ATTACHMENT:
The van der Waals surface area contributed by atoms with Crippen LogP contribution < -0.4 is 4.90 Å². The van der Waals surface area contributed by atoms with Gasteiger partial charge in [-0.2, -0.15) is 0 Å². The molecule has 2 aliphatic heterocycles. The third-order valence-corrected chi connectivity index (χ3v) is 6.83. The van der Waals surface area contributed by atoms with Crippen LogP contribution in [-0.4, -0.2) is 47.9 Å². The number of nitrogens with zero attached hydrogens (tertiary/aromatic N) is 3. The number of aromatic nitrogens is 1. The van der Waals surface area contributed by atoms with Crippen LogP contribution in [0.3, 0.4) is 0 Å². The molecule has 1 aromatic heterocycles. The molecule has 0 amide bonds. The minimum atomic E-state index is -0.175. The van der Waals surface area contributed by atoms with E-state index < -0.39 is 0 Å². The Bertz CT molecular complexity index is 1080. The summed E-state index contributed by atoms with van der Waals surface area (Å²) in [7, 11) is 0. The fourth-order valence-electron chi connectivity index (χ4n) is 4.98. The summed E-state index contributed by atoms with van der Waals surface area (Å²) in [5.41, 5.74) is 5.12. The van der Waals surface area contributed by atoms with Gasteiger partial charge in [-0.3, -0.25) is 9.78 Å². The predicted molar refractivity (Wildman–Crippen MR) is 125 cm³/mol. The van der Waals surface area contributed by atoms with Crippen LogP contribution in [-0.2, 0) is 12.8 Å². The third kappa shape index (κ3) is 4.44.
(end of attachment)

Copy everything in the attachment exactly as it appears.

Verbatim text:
The van der Waals surface area contributed by atoms with Crippen LogP contribution < -0.4 is 4.90 Å². The van der Waals surface area contributed by atoms with Gasteiger partial charge in [-0.2, -0.15) is 0 Å². The molecule has 2 aliphatic heterocycles. The third-order valence-corrected chi connectivity index (χ3v) is 6.83. The van der Waals surface area contributed by atoms with Crippen LogP contribution in [-0.4, -0.2) is 47.9 Å². The number of nitrogens with zero attached hydrogens (tertiary/aromatic N) is 3. The number of aromatic nitrogens is 1. The van der Waals surface area contributed by atoms with Crippen LogP contribution in [0.3, 0.4) is 0 Å². The molecule has 1 aromatic heterocycles. The molecule has 0 amide bonds. The minimum atomic E-state index is -0.175. The van der Waals surface area contributed by atoms with E-state index < -0.39 is 0 Å². The Bertz CT molecular complexity index is 1080. The summed E-state index contributed by atoms with van der Waals surface area (Å²) in [7, 11) is 0. The fourth-order valence-electron chi connectivity index (χ4n) is 4.98. The summed E-state index contributed by atoms with van der Waals surface area (Å²) in [5.41, 5.74) is 5.12. The van der Waals surface area contributed by atoms with Gasteiger partial charge in [-0.3, -0.25) is 9.78 Å². The predicted molar refractivity (Wildman–Crippen MR) is 125 cm³/mol. The van der Waals surface area contributed by atoms with Crippen LogP contribution in [-0.2, 0) is 12.8 Å². The third kappa shape index (κ3) is 4.44.